Nieuws - 5 april 2001

English Summary

Farmers in southern Italy can irrigate more efficiently by making use of satellite photos and hydrological computer models such as the one developed by PhD graduate Guido D'Urso rather than using their intuition.

D'Urso developed the Simodis procedure (Simulation and Management of On-Demand Irrigation Systems), combining information from infra-red satellite images with soil and ground water data. He compared these with field measurements taken in his study area south of Naples and concluded that the amount of water used for irrigation could be reduced by 40 percent. The system works for areas larger than 2000 hectares, and d'Urso envisages that irrigation managers working for water companies will be the primary clients: interpreting satellite image information requires quite a high level of expertise.

Two Wageningen students are preparing for a five-week climbing expedition in the Himalayas.

They form part of a ten-member team which plans to climb three peaks over 6000 metres high. Arnaud Temme is team leader and no stranger to mountaineering. He has already climbed various peaks in the Andes and went on an expedition to the Himalayas in 1999. The fact that one of his best friends was killed during this expedition has not put him off, but he stresses the importance of good preparation. His girlfriend Susanne Laven is a relative newcomer to the sport, but is taking her training seriously, which includes safety training in the Alps. "Climbing looks like 'me against the mountain', but I am the only who can lose," comments Temme.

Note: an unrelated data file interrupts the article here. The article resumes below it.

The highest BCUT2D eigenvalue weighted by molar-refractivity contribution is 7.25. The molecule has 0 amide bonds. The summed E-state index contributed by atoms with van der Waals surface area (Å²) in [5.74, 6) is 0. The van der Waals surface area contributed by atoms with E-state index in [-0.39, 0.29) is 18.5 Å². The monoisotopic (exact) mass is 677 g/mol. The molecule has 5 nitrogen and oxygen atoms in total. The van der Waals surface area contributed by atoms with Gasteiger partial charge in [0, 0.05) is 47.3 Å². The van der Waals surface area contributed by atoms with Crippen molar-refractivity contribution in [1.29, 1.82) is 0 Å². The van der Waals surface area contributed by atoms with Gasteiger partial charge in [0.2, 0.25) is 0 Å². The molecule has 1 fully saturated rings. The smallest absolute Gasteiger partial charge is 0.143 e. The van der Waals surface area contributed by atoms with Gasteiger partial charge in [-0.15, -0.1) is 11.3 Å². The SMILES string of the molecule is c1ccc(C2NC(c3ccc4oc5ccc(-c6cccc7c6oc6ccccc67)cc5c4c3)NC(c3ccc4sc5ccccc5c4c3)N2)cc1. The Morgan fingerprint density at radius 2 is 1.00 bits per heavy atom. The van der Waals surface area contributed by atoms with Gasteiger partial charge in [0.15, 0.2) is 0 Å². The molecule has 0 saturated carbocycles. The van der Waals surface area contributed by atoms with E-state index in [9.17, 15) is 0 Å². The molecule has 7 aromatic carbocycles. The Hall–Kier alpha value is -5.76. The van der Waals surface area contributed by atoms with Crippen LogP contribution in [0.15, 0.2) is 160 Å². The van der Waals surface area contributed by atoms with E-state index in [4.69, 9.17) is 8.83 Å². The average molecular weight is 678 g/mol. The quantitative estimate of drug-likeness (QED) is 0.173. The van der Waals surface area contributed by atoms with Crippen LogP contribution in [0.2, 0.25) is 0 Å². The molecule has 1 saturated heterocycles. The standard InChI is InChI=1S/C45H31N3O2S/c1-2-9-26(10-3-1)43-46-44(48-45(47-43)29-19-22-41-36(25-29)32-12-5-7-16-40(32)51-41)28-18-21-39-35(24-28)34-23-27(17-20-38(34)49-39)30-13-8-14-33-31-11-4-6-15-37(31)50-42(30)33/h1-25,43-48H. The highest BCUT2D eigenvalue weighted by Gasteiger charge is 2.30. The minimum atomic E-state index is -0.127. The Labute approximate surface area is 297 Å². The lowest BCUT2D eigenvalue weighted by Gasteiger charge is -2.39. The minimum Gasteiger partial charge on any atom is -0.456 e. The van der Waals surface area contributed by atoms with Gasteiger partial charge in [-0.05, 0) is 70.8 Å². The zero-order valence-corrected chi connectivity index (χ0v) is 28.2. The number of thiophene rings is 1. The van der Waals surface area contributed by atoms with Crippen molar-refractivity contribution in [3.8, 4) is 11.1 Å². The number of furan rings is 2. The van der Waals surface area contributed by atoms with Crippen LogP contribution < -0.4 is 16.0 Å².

A microphone is destroyed during one in every three lectures in the new lecture theatre in the 'education building'. The building manager and the supplier are not pleased, especially as the newly equipped building is supposed to make a good impression on outsiders and potential new students. The microphones are not only necessary for the present Wageningen students, but also for video conferencing of Wageningen lectures for students in Leeuwarden. Rolf Marteijn, PhD research assistant in Bioprocess engineering and technical hobbyist considers the microphones of standard quality, but not necessarily 'student-proof': "If the lecture is boring then I'd start playing with the things as well." The supplier does not agree: "Rubbish, just playing with them doesn't cause them to break."

The outbreak of foot-and-mouth continues to disrupt activities at Wageningen UR: the students who graduated last week collected their diplomas from the university main building instead of in the Aula, to ensure that there were not too many visitors from infected areas in the form of family and friends.

The graduates were each given a bottle of wine and a rose as consolation, but most were not too disappointed. There is not yet a clear policy about how to deal with the practical exercises which students are having to forego as the result of not being able to work on farms or in nature reserves. One option being considered is to give students a waiver for the practical work they should have done during this period.